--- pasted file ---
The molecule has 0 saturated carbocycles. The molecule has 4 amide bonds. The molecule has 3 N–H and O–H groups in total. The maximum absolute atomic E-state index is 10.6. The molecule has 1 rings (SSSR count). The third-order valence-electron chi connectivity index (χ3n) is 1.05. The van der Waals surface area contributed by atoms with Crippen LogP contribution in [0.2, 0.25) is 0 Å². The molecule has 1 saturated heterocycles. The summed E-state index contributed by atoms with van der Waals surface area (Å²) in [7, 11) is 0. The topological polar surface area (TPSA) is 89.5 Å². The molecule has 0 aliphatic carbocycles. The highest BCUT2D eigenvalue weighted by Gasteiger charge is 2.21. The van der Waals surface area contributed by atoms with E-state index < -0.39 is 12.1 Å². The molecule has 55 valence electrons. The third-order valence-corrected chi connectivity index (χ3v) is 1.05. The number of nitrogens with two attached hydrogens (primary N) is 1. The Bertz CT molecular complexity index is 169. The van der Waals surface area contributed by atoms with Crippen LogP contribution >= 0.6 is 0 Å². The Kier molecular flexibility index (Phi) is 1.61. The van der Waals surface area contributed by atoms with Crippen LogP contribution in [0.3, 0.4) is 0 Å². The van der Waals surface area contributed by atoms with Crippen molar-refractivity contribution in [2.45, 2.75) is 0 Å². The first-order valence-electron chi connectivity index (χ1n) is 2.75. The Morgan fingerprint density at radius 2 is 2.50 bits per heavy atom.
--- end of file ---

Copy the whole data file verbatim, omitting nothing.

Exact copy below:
The molecule has 0 saturated carbocycles. The molecule has 4 amide bonds. The molecule has 3 N–H and O–H groups in total. The maximum absolute atomic E-state index is 10.6. The molecule has 1 rings (SSSR count). The third-order valence-electron chi connectivity index (χ3n) is 1.05. The van der Waals surface area contributed by atoms with Crippen LogP contribution in [0.2, 0.25) is 0 Å². The molecule has 1 saturated heterocycles. The summed E-state index contributed by atoms with van der Waals surface area (Å²) in [7, 11) is 0. The topological polar surface area (TPSA) is 89.5 Å². The molecule has 0 aliphatic carbocycles. The highest BCUT2D eigenvalue weighted by Gasteiger charge is 2.21. The van der Waals surface area contributed by atoms with E-state index < -0.39 is 12.1 Å². The molecule has 55 valence electrons. The third-order valence-corrected chi connectivity index (χ3v) is 1.05. The number of nitrogens with two attached hydrogens (primary N) is 1. The Bertz CT molecular complexity index is 169. The van der Waals surface area contributed by atoms with Crippen LogP contribution >= 0.6 is 0 Å². The Kier molecular flexibility index (Phi) is 1.61. The van der Waals surface area contributed by atoms with Crippen LogP contribution in [0.3, 0.4) is 0 Å². The van der Waals surface area contributed by atoms with Crippen molar-refractivity contribution in [2.45, 2.75) is 0 Å². The first-order valence-electron chi connectivity index (χ1n) is 2.75. The Morgan fingerprint density at radius 2 is 2.50 bits per heavy atom.